SHOWS BLOWN AWAY: Hurricane Wilma did minor physical damage to the Gusman Center for the Performing Arts: a window and a door. As for fiscal damage, the theater lost six of 10 shows scheduled for October but was able to reschedule two for November: the Chamber Theatre's Children Show and a production by Casa Valentina. Mike Wharton, Gusman director, said he hopes to receive $350,000 from the state when he goes to Tallahassee this week to continue major restorations.
CITY DOES RIGHT THING: Miami commissioners gave $100,000 to the city's Do The Right Thing program that targets 9,000 children and rewards them for being leaders. Interaction between police and the children is promoted to establish respect.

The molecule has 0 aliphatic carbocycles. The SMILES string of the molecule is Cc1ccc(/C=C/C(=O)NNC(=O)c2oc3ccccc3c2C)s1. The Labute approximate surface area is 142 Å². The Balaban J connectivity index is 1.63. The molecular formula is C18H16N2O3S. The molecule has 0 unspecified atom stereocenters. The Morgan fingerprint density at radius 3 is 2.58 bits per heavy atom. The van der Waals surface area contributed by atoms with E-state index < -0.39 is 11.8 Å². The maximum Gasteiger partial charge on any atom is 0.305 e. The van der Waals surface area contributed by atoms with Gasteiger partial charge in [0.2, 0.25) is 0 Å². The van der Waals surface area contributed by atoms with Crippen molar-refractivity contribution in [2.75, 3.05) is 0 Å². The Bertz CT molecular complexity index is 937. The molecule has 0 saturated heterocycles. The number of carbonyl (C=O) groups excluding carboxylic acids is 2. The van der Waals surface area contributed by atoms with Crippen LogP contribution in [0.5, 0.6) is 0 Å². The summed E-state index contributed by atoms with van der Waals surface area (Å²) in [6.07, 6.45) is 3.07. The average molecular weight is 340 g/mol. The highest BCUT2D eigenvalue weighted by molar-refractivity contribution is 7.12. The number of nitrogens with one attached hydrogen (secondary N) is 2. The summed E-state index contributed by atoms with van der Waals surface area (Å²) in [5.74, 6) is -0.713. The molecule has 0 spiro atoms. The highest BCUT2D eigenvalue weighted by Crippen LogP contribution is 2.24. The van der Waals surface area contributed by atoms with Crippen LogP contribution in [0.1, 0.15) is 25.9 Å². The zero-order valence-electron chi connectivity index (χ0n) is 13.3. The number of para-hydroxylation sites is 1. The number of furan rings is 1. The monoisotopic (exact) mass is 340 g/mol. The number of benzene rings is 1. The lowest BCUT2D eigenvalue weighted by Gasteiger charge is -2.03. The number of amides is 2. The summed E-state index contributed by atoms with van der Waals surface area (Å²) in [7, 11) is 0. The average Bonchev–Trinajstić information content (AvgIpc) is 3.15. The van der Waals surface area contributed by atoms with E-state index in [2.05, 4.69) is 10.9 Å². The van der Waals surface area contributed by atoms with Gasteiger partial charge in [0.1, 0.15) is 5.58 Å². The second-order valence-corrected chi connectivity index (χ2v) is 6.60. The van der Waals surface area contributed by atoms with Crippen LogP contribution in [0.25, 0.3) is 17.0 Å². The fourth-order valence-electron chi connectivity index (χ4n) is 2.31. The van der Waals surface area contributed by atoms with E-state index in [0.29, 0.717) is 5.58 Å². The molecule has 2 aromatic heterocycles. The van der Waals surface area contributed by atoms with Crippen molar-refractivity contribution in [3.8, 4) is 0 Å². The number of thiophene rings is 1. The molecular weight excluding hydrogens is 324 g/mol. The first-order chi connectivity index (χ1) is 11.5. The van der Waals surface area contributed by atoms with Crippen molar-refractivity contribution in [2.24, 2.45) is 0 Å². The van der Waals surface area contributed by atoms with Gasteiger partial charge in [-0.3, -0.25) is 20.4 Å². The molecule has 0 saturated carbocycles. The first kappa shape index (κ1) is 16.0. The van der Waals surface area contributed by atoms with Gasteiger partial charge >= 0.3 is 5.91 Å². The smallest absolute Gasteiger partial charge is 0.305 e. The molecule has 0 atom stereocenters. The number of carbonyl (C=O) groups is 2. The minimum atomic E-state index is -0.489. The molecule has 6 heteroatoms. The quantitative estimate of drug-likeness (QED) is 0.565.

MOST STARTS EVER: The 9,098 Miami-Dade County housing starts for single-family homes in the 12 months ended Sept. 30 were the most in history, according to housing analyst firm Metrostudy. The 2,431 starts in the third quarter of the year were up 3.6% from the third quarter of 2004, the firm reported.
WHERE THEY'RE RISING: The three top South Florida developmental communities, ranked by annual new home starts through September, are Waterstone in Homestead, developed by Landstar, with 758 home starts; Islands at Doral, developed by Century Partners, with 533, and Keys Gate, developed by M&H Homestead Partners in Homestead, with 462, analyst Metrostudy reports.